In your central box I would put:
That is the reason for the patient's admission and surgery. Hematuria and abdominal pain are symptoms that followed the treatment, aren't they? I had to find your other thread to see what else you had posted about this scenario. This is your kidney surgery patient, right? Where did you come up with the hematuria and abdominal pain? Were these symptoms that were listed in the scenario when it was given to you? Or, are they complications that you've discovered occur as a result of the surgery?
Keep in mind that the central box of the concept map is what holds everything together. The care map is like a wheel. The patient's admitting diagnosis is at the center. One way or another, all the patient's assessment data, nursing diagnoses, outcomes, and nursing interventions exist because of that "Chief Medical Diagnosis" and can be directly linked to it. Hematuria and abdominal pain sound like symptoms to me. However, if you had a statement in your scenario like this: This xx-year old patient was admitted to the hospital with possible carcinoma and was having hematuria and abdominal pain, then I would include them in the central box as well, but only if the scenario clearly makes it sound like the doctor has included them as part of the admitting diagnosis.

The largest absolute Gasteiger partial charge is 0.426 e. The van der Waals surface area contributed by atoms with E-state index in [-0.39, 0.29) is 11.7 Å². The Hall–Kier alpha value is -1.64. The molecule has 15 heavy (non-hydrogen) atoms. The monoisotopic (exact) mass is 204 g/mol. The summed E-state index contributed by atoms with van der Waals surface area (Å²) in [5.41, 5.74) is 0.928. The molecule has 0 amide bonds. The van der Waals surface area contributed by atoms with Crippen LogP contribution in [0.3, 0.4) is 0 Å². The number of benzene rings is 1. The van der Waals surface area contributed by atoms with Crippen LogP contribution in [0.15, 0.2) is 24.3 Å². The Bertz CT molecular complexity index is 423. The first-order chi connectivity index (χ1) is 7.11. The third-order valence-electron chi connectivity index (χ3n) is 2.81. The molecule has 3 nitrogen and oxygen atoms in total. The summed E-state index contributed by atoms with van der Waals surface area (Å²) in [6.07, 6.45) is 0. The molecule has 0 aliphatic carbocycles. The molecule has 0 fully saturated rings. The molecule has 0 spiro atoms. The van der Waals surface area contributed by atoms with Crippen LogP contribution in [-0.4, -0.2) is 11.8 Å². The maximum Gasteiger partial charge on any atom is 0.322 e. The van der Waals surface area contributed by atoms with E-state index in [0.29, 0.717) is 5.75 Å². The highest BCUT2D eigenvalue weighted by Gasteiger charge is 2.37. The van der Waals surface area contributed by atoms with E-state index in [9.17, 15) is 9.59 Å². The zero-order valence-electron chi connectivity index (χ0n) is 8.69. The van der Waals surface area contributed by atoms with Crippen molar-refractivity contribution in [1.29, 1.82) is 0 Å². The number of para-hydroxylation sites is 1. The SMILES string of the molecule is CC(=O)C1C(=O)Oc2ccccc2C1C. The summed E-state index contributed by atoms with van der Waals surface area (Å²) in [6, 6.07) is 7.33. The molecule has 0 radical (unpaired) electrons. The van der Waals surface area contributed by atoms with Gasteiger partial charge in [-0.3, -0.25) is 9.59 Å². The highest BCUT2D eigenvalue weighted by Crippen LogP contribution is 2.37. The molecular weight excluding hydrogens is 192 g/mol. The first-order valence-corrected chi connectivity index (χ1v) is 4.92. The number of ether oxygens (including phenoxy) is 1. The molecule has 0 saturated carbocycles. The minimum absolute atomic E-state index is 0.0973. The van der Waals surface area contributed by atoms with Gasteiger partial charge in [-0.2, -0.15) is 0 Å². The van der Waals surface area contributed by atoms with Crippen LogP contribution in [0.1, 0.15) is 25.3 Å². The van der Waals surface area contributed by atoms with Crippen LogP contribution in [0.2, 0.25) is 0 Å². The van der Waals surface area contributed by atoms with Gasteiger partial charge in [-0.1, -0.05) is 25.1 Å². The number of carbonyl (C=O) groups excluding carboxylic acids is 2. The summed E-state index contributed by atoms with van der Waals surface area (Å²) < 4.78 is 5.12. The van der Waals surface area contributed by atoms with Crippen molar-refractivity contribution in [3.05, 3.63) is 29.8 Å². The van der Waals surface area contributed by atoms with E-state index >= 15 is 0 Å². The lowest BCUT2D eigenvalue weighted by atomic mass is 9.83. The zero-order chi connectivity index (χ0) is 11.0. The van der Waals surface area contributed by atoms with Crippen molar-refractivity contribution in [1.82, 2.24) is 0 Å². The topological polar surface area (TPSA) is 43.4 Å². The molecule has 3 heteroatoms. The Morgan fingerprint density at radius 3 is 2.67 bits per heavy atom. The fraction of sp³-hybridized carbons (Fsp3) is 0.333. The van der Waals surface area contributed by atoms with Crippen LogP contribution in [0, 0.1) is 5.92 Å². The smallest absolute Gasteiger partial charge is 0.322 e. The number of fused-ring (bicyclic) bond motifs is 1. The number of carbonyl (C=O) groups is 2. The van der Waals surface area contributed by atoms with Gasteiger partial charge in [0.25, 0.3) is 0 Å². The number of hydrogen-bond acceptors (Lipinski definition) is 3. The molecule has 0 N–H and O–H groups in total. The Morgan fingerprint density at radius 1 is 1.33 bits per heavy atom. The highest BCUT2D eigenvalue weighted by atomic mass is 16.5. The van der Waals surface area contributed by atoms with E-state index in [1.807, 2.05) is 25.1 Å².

I explained in my previous post that Ms. Schuster's intent for the "Chief Medical Diagnosis" is the doctor's diagnosis at the time of admission to the hospital. The fact that the carcinoma was determined not to exist does not change what goes in your central box on the care map. Your only concern with this finding of the mass being benign is how is it affecting the nursing care of the patient. Those are things that will be addressed in the other boxes surrounding the "Chief Medical Diagnosis" box as a result of the patient's response to this news.